}

    free(in);
    free(iobuf);
}


int main (int argc, char *argv[]) {
    computeFFT();
    return 0;
}
The implementation above reads raw WAV from the stdin and calculates the MFCCs from them. It’s called using

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lame --decode -m m -t $filename | ./mfcc > $filename.features

and works as follows:

  1. Read the data using a rectangular 10ms window (usually a Hamming window [7] or similiar is used). This results in 4410 samples (16 bit wide) as the WAV is supposed to be sampled in 44.1kHz.
  2. Run FFT [8] on the acquired samples – here we use the FFTW [9] library. Then take the square of the transformation results: if

        \[Y_K\]

    is the

        \[K\]

    th transformation result we use

        \[\vert Y_K\vert^2\]

    .

  3. Scale the result of step 2 using the Mel scale filter bank. The one I used looks like this (this presentation [10] helped me alot for implementing the filter bank):
    filterbank We’ll call the Mel transformed value

        \[c^{mf}_i\]

    .

  4. Finally compute the

        \[n\]

    th coefficient using a discrete cosine transformation:

        \[c_n = \sum\limits_{i=0}^{N} \log_{10}(c^{mf}_i)\cdot\cos(\frac{n(2i-1)\pi}{2N})\]

    where

        \[N\]

    is the dimensionality of the resulting feature vector.

  5. Write the feature vector

        \[\vec{c} = (c_1, \dots, c_N)^T\]

    to the stdout as 8 byte wide little endian IEEE 754 double precision floats.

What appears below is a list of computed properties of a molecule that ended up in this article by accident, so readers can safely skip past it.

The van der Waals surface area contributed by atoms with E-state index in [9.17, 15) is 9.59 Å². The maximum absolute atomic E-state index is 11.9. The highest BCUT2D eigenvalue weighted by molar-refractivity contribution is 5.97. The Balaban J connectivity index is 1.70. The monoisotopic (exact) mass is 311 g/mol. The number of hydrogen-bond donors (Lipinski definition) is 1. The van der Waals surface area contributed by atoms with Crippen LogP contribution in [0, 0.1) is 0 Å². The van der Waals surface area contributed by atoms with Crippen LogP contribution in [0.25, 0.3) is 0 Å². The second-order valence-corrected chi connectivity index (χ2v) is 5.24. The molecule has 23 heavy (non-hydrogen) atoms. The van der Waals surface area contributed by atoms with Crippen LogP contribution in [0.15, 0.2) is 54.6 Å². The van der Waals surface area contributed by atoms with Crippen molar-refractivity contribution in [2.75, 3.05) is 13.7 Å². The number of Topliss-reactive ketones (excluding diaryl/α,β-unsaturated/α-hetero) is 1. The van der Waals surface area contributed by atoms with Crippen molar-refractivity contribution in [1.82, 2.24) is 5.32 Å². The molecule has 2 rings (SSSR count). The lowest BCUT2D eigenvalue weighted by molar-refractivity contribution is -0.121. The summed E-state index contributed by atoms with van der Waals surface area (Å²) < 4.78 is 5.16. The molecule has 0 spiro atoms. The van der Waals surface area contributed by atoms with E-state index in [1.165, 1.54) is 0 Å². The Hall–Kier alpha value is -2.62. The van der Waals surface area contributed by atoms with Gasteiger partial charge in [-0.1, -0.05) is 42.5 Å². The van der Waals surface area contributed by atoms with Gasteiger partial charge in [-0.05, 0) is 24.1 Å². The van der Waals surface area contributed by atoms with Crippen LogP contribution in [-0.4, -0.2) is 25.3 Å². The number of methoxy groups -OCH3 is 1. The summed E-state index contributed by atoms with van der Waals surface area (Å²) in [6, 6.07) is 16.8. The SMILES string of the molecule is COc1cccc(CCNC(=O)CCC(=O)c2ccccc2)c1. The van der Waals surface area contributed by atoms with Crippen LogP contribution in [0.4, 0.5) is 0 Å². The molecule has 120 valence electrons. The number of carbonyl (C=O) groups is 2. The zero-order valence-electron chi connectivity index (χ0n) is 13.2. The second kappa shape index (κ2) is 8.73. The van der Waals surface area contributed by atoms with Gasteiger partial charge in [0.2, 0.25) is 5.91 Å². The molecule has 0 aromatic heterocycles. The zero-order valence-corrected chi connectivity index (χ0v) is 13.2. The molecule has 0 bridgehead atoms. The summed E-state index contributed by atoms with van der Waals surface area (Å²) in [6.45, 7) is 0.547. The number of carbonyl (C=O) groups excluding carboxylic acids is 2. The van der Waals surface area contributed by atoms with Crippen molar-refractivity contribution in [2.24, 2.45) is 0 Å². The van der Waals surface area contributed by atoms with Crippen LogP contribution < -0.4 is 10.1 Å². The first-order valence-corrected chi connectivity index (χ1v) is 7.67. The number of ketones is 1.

Running the programming above on my music collection (roughly 28 gigabytes) took roughly 24 hours and resulted in 487747560 feature vectors. That leaves me with to questions:
  1. How good is the quality of those feature vectors?
  2. How do I process such a vast amount of data?
In order to get an idea of the quality (in the context of feeding them into a SOM) I used some simple statistical methods. As the SOM estimates the propability density function of the samples, I had a closer look at the distribution of those vectors in the

    \[\mathbb{R}^20\]

.
The idea is to compute the mean vector using

    \[\vec{m} = \frac{1}{N}\sum\limits_{i=1}^N\vec{c}_n\]

, compute the eucledian distance (as this is the measure of distance a SOM implementation would use) of each vector

    \[\vec{c}_n\]

to

    \[\vec{m}\]

:

    \[d_i = \|\vec{m} - \vec{c}_i\|\]

. Finally we take the mean of the

    \[d_i\]

(

    \[d_m\]

) and calculate the

    \[\sigma_i = d_m - d_i\]

. Those

    \[\sigma_i\]